At first I thought that maybe the owfly gang had grabbed hold of the wasp with their powerful mandibles.  I was mad at myself for possibly distracting the owlfly nymphs and allowing the wasp the opportunity to free itself.  Like I said, I don’t like the Yellowjackets…they are bullies!

closeup of owlfly larva
closeup of owlfly nymphs

Ultimately, I saved the owlflies because in reality, the Yellowjacket wasp was dining on the tiny little babies so I’m glad I scared it off.  Hopefully it won’t remember me and return with his or her posse.

Look at those mandibles!
Look at those mandibles!

Yellowjackets feed their own larva masticated (chewed) arthropods, so I guess the little owlflies were easy pickings.  Predators of Yellowjackets include armadillos and misguided humans with spray cans of poison.  Killing them really does a disservice to your garden though. According to UF-IFAS:

“These wasps perform a valuable service in destroying many insects that attack cultivated and ornamental plants.”

So, unless they are building in areas that are close to pathways or the house, let them live to provide non-toxic biocontrol which keep insects that may become pests in check.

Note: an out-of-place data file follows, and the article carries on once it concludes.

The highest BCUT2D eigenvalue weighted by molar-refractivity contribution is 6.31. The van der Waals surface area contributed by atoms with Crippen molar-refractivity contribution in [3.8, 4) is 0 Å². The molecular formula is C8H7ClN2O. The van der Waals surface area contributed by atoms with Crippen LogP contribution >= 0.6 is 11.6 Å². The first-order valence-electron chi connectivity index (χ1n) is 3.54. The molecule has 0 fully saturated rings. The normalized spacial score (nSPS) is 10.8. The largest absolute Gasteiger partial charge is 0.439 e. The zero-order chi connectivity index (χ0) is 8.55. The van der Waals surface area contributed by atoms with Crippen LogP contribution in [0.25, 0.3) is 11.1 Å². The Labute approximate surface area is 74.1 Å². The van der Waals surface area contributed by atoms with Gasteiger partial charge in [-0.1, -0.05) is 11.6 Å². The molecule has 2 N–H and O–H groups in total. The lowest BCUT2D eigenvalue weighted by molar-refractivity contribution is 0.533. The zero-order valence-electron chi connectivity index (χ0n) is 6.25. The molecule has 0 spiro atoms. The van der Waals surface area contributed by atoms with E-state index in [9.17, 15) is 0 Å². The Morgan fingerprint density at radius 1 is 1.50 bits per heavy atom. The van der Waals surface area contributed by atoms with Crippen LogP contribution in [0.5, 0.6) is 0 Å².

As I’ve written in past articles, owlflies are a beneficial in both larval and adult stages.  To attract these guys it is important to leave some taller dried brush so they have a place to lay their eggs.

Adult owlfly from May 2014
Adult owlfly from May 2014

Don’t be a neat gardener at the expense of losing a chance at reproducing beneficials.  Dried brush, decomposing leaves, seed heads, dead trees and such are all VITAL players in providing sustenance for our creatures and keeping balance in our beautiful wildlife gardens.


University of Florida’s Entomology and Nematology Department, Publication Number: EENY-81

National Wildlife Federation,  Nine-Banded Armadillo